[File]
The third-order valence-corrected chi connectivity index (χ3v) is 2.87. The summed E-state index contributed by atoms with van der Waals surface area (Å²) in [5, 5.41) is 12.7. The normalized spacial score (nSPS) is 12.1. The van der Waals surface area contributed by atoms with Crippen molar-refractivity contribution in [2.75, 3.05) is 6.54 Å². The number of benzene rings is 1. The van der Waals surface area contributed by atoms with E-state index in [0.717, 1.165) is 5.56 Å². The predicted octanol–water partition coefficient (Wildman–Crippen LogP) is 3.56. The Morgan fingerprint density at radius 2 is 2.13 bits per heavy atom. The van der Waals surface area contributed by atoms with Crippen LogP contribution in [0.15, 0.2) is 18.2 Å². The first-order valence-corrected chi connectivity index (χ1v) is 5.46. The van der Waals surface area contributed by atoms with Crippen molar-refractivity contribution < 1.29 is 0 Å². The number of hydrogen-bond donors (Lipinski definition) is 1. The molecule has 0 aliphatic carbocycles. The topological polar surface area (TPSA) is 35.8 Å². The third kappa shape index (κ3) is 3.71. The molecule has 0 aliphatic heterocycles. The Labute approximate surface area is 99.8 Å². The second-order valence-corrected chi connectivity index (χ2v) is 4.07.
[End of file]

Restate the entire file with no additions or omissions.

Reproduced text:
The third-order valence-corrected chi connectivity index (χ3v) is 2.87. The summed E-state index contributed by atoms with van der Waals surface area (Å²) in [5, 5.41) is 12.7. The normalized spacial score (nSPS) is 12.1. The van der Waals surface area contributed by atoms with Crippen molar-refractivity contribution in [2.75, 3.05) is 6.54 Å². The number of benzene rings is 1. The van der Waals surface area contributed by atoms with E-state index in [0.717, 1.165) is 5.56 Å². The predicted octanol–water partition coefficient (Wildman–Crippen LogP) is 3.56. The Morgan fingerprint density at radius 2 is 2.13 bits per heavy atom. The van der Waals surface area contributed by atoms with Crippen LogP contribution in [0.15, 0.2) is 18.2 Å². The first-order valence-corrected chi connectivity index (χ1v) is 5.46. The van der Waals surface area contributed by atoms with Crippen molar-refractivity contribution < 1.29 is 0 Å². The number of hydrogen-bond donors (Lipinski definition) is 1. The molecule has 0 aliphatic carbocycles. The topological polar surface area (TPSA) is 35.8 Å². The third kappa shape index (κ3) is 3.71. The molecule has 0 aliphatic heterocycles. The Labute approximate surface area is 99.8 Å². The second-order valence-corrected chi connectivity index (χ2v) is 4.07.